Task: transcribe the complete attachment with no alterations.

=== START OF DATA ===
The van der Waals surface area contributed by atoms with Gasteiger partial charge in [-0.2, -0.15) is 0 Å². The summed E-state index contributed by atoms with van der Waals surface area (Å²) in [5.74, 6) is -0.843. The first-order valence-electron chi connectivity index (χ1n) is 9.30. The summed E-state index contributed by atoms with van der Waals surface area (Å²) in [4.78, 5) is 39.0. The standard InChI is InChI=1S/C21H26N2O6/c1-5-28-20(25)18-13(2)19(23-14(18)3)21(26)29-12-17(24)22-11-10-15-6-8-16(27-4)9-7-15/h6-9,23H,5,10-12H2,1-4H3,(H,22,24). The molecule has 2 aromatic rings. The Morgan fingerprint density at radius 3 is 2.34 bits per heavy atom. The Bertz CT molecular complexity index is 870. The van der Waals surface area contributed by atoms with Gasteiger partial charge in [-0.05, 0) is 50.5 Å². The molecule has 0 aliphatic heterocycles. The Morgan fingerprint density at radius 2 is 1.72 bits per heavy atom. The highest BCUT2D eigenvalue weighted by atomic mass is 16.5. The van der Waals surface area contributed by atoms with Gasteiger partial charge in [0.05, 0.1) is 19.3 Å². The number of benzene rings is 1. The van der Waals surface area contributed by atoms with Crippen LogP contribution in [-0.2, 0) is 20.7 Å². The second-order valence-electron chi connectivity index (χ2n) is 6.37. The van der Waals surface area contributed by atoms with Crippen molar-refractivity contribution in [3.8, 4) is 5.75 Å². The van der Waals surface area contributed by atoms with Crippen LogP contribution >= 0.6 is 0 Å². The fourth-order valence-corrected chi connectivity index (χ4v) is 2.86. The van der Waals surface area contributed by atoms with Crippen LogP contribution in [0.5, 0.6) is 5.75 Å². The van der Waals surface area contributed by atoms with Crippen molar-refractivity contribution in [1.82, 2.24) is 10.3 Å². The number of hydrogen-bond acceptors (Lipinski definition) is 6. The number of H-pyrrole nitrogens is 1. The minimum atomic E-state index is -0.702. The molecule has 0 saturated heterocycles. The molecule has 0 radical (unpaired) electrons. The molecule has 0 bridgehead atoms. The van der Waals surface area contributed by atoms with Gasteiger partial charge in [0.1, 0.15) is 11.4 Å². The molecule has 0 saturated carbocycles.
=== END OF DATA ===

The van der Waals surface area contributed by atoms with Gasteiger partial charge in [-0.2, -0.15) is 0 Å². The summed E-state index contributed by atoms with van der Waals surface area (Å²) in [5.74, 6) is -0.843. The first-order valence-electron chi connectivity index (χ1n) is 9.30. The summed E-state index contributed by atoms with van der Waals surface area (Å²) in [4.78, 5) is 39.0. The standard InChI is InChI=1S/C21H26N2O6/c1-5-28-20(25)18-13(2)19(23-14(18)3)21(26)29-12-17(24)22-11-10-15-6-8-16(27-4)9-7-15/h6-9,23H,5,10-12H2,1-4H3,(H,22,24). The molecule has 2 aromatic rings. The Morgan fingerprint density at radius 3 is 2.34 bits per heavy atom. The Bertz CT molecular complexity index is 870. The van der Waals surface area contributed by atoms with Gasteiger partial charge in [-0.05, 0) is 50.5 Å². The molecule has 0 aliphatic heterocycles. The Morgan fingerprint density at radius 2 is 1.72 bits per heavy atom. The highest BCUT2D eigenvalue weighted by atomic mass is 16.5. The van der Waals surface area contributed by atoms with Gasteiger partial charge in [0.05, 0.1) is 19.3 Å². The number of benzene rings is 1. The van der Waals surface area contributed by atoms with Crippen LogP contribution in [-0.2, 0) is 20.7 Å². The second-order valence-electron chi connectivity index (χ2n) is 6.37. The van der Waals surface area contributed by atoms with Crippen molar-refractivity contribution in [3.8, 4) is 5.75 Å². The van der Waals surface area contributed by atoms with Crippen LogP contribution >= 0.6 is 0 Å². The fourth-order valence-corrected chi connectivity index (χ4v) is 2.86. The van der Waals surface area contributed by atoms with Crippen LogP contribution in [0.5, 0.6) is 5.75 Å². The van der Waals surface area contributed by atoms with Crippen molar-refractivity contribution in [1.82, 2.24) is 10.3 Å². The number of hydrogen-bond acceptors (Lipinski definition) is 6. The number of H-pyrrole nitrogens is 1. The minimum atomic E-state index is -0.702. The molecule has 0 saturated heterocycles. The molecule has 0 radical (unpaired) electrons. The molecule has 0 bridgehead atoms. The van der Waals surface area contributed by atoms with Gasteiger partial charge in [0.1, 0.15) is 11.4 Å². The molecule has 0 saturated carbocycles.